Uber has settled a lawsuit filed by two women - including one with Charleston ties - who said they were sexually assaulted by drivers on the ride-hailing service and that the company didn't do enough to protect them.
The settlement, which was reached last week, ends one of the biggest legal challenges yet to the transportation company's safety practices. The lawsuit sought to connect San Francisco-based Uber to its drivers' misconduct, even as the company says they are independent contractors, not employees.
The lawsuit pointed to two incidents in which Uber drivers were accused of sexually assaulting passengers, including a Florida woman who was studying in Charleston when she said a driver attacked her in August 2015. After he dropped off the friend she was riding with, the driver allegedly drove away from her house, pulled into a parking lot and "proceeded to viciously rape her," the lawsuit says.
Attorneys for the two women argued that Uber hadn't done adequate background checks on the drivers. In the case of the Charleston driver, they said, a more extensive check would have turned up a past domestic violence conviction.
The case, which was filed in federal court in San Francisco, was dismissed last week. Terms of the settlement were not disclosed.
Uber spokeswoman Susan Hendrick declined to comment on the settlement, and Wigdor LLP, the New York law firm representing the women, did not respond to a request for comment.
Meanwhile, the driver in the Charleston case, Patrick Aiello, pleaded guilty in September to third-degree assault and battery, Charleston County court records show. His attorney, Cameron Blazer, couldn't be reached Friday.
The lawsuit drew national headlines, and it led a federal judge to reject Uber's contention that it couldn't be held responsible for drivers' misconduct. The company argued that its drivers are contractors, not employees, and that it can't be held liable for what they do when they aren't using the app.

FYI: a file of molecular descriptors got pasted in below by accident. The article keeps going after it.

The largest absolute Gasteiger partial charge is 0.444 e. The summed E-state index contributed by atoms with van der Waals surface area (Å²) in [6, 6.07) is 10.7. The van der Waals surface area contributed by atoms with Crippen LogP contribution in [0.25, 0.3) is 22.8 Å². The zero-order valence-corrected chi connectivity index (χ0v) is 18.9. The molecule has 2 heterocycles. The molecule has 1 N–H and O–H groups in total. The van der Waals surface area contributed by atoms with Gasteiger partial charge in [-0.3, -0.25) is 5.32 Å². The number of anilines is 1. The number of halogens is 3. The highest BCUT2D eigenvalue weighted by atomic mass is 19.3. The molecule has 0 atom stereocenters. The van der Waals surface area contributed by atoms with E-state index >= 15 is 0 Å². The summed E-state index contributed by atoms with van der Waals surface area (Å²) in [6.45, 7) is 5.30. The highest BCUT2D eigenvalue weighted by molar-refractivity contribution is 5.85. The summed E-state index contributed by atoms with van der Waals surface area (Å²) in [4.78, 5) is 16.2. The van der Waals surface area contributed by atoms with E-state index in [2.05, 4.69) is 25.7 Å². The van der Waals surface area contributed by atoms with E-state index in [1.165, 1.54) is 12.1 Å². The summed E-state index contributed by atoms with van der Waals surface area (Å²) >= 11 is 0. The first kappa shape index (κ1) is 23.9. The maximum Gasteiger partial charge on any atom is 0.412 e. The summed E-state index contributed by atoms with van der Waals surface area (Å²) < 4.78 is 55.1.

In the Charleston case, the driver wasn't using the Uber app when the woman was riding with him. She and her friends had used it to hail a ride from Aiello earlier in the night, and as they got to the Isle of Palms, he agreed to give them a ride home.
But U.S. District Judge Susan Illston wrote that Uber might still bear responsibility. "It is plausible that the rides (the Charleston passenger) took at the end of the night came about only because of Aiello's affiliation with Uber," she wrote in response to a motion from Uber to dismiss the case.
The case parallels a simmering fight between the ride-hailing company and local governments over safety practices. Attorneys for the women, for one, argued that Uber should start making drivers wait for more extensive background checks based on their fingerprints before they're allowed to pick up passengers.
It has faced similar arguments across the country. The company pulled out of Austin, Texas, earlier this year after city officials there voted to require fingerprint checks, and it has agreed to run such checks for drivers in Houston and New York. The issue has been raised in other places, too, like Chicago and Tampa.
Uber arrived in South Carolina in 2014, setting off months of debate over how the new app-based business model should be regulated. The state Legislature cleared companies like Uber to do business in 2015, requiring background checks and vehicle inspections before drivers hit the road.
In the year since, the company has enjoyed a mostly warm embrace in South Carolina: Uber says it's given more than 1 million rides in the state; it formed a partnership with Attorney General Alan Wilson to reduce drunken driving; and it inked a deal with the University of South Carolina to give students discounted rides from the popular Five Points bar district.
And as smartphone-hailed cars become more commonplace nationwide, Uber's success has drawn competition here. Its primary competitor, San Francisco-based Lyft, arrived in Charleston this summer.